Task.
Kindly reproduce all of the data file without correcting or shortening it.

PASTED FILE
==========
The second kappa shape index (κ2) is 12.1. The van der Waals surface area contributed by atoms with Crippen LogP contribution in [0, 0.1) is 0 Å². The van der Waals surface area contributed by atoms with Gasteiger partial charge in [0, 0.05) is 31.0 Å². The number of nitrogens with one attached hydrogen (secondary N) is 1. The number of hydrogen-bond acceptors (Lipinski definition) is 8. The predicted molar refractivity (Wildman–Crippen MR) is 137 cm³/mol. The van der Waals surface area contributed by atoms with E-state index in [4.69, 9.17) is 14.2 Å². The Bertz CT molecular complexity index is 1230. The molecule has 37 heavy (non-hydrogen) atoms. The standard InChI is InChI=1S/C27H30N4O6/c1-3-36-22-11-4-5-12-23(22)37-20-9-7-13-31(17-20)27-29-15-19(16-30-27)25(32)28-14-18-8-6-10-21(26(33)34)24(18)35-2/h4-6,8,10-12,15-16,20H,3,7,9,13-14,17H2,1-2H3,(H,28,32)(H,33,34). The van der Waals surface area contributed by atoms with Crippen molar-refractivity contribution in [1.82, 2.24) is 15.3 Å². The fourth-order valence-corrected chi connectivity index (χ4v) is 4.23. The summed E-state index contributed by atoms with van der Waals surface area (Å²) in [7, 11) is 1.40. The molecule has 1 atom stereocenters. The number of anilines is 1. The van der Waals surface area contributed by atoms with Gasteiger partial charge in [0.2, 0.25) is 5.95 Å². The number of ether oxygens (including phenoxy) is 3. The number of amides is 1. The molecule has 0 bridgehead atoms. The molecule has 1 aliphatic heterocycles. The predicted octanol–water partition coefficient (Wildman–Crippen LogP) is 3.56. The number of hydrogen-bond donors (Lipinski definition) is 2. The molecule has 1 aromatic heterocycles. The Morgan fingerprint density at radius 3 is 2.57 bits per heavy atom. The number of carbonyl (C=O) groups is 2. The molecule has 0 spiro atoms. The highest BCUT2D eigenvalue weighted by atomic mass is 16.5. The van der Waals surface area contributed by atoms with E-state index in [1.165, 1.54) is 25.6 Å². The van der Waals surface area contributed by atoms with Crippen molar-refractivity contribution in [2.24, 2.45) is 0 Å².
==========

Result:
The second kappa shape index (κ2) is 12.1. The van der Waals surface area contributed by atoms with Crippen LogP contribution in [0, 0.1) is 0 Å². The van der Waals surface area contributed by atoms with Gasteiger partial charge in [0, 0.05) is 31.0 Å². The number of nitrogens with one attached hydrogen (secondary N) is 1. The number of hydrogen-bond acceptors (Lipinski definition) is 8. The predicted molar refractivity (Wildman–Crippen MR) is 137 cm³/mol. The van der Waals surface area contributed by atoms with E-state index in [4.69, 9.17) is 14.2 Å². The Bertz CT molecular complexity index is 1230. The molecule has 37 heavy (non-hydrogen) atoms. The standard InChI is InChI=1S/C27H30N4O6/c1-3-36-22-11-4-5-12-23(22)37-20-9-7-13-31(17-20)27-29-15-19(16-30-27)25(32)28-14-18-8-6-10-21(26(33)34)24(18)35-2/h4-6,8,10-12,15-16,20H,3,7,9,13-14,17H2,1-2H3,(H,28,32)(H,33,34). The van der Waals surface area contributed by atoms with Crippen molar-refractivity contribution in [1.82, 2.24) is 15.3 Å². The fourth-order valence-corrected chi connectivity index (χ4v) is 4.23. The summed E-state index contributed by atoms with van der Waals surface area (Å²) in [7, 11) is 1.40. The molecule has 1 atom stereocenters. The number of anilines is 1. The van der Waals surface area contributed by atoms with Gasteiger partial charge in [0.2, 0.25) is 5.95 Å². The number of ether oxygens (including phenoxy) is 3. The number of amides is 1. The molecule has 0 bridgehead atoms. The molecule has 1 aliphatic heterocycles. The predicted octanol–water partition coefficient (Wildman–Crippen LogP) is 3.56. The number of hydrogen-bond donors (Lipinski definition) is 2. The molecule has 1 aromatic heterocycles. The Morgan fingerprint density at radius 3 is 2.57 bits per heavy atom. The number of carbonyl (C=O) groups is 2. The molecule has 0 spiro atoms. The highest BCUT2D eigenvalue weighted by atomic mass is 16.5. The van der Waals surface area contributed by atoms with E-state index in [1.165, 1.54) is 25.6 Å². The van der Waals surface area contributed by atoms with Crippen molar-refractivity contribution in [2.24, 2.45) is 0 Å².